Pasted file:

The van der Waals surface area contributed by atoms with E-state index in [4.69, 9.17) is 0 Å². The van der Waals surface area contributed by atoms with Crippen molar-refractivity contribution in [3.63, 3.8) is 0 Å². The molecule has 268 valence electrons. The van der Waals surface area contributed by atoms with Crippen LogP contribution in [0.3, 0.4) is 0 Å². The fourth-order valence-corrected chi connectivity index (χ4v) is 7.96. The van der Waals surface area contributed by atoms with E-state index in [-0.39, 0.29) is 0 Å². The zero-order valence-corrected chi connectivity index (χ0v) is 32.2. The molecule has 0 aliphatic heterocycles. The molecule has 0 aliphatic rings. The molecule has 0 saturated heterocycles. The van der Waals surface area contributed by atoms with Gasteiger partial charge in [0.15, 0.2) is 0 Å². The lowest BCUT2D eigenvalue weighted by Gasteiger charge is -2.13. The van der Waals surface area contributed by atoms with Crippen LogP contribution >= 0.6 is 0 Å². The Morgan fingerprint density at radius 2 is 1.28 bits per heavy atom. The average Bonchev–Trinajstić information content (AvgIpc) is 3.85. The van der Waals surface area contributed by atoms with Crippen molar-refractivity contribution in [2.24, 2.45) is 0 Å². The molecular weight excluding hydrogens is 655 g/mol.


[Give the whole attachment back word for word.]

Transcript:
The van der Waals surface area contributed by atoms with E-state index in [4.69, 9.17) is 0 Å². The van der Waals surface area contributed by atoms with Crippen molar-refractivity contribution in [3.63, 3.8) is 0 Å². The molecule has 268 valence electrons. The van der Waals surface area contributed by atoms with Crippen LogP contribution in [0.3, 0.4) is 0 Å². The fourth-order valence-corrected chi connectivity index (χ4v) is 7.96. The van der Waals surface area contributed by atoms with E-state index in [-0.39, 0.29) is 0 Å². The zero-order valence-corrected chi connectivity index (χ0v) is 32.2. The molecule has 0 aliphatic heterocycles. The molecule has 0 aliphatic rings. The molecule has 0 saturated heterocycles. The van der Waals surface area contributed by atoms with Gasteiger partial charge in [0.15, 0.2) is 0 Å². The lowest BCUT2D eigenvalue weighted by Gasteiger charge is -2.13. The van der Waals surface area contributed by atoms with Crippen LogP contribution >= 0.6 is 0 Å². The Morgan fingerprint density at radius 2 is 1.28 bits per heavy atom. The average Bonchev–Trinajstić information content (AvgIpc) is 3.85. The van der Waals surface area contributed by atoms with Crippen molar-refractivity contribution in [2.24, 2.45) is 0 Å². The molecular weight excluding hydrogens is 655 g/mol.